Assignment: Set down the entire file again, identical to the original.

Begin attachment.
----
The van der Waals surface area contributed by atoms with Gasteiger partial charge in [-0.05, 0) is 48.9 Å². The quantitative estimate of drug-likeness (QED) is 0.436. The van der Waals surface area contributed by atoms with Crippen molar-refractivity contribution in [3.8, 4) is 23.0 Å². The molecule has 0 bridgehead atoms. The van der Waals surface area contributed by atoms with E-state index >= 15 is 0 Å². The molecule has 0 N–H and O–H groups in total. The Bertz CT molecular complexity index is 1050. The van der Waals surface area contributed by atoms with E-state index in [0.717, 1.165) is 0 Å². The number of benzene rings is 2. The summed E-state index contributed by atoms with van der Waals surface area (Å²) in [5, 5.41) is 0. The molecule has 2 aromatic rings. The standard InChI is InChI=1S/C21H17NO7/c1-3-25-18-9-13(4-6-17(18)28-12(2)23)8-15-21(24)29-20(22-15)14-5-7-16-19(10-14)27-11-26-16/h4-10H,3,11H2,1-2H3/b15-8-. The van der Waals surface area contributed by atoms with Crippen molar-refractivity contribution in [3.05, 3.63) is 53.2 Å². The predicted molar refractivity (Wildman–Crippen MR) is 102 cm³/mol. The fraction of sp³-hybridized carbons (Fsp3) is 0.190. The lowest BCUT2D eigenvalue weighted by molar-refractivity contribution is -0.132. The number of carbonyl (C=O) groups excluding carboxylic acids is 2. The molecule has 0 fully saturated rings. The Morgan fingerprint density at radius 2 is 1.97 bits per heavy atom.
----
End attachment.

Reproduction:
The van der Waals surface area contributed by atoms with Gasteiger partial charge in [-0.05, 0) is 48.9 Å². The quantitative estimate of drug-likeness (QED) is 0.436. The van der Waals surface area contributed by atoms with Crippen molar-refractivity contribution in [3.8, 4) is 23.0 Å². The molecule has 0 bridgehead atoms. The van der Waals surface area contributed by atoms with E-state index >= 15 is 0 Å². The molecule has 0 N–H and O–H groups in total. The Bertz CT molecular complexity index is 1050. The van der Waals surface area contributed by atoms with E-state index in [0.717, 1.165) is 0 Å². The number of benzene rings is 2. The summed E-state index contributed by atoms with van der Waals surface area (Å²) in [5, 5.41) is 0. The molecule has 2 aromatic rings. The standard InChI is InChI=1S/C21H17NO7/c1-3-25-18-9-13(4-6-17(18)28-12(2)23)8-15-21(24)29-20(22-15)14-5-7-16-19(10-14)27-11-26-16/h4-10H,3,11H2,1-2H3/b15-8-. The van der Waals surface area contributed by atoms with Crippen molar-refractivity contribution in [3.05, 3.63) is 53.2 Å². The predicted molar refractivity (Wildman–Crippen MR) is 102 cm³/mol. The fraction of sp³-hybridized carbons (Fsp3) is 0.190. The lowest BCUT2D eigenvalue weighted by molar-refractivity contribution is -0.132. The number of carbonyl (C=O) groups excluding carboxylic acids is 2. The molecule has 0 fully saturated rings. The Morgan fingerprint density at radius 2 is 1.97 bits per heavy atom.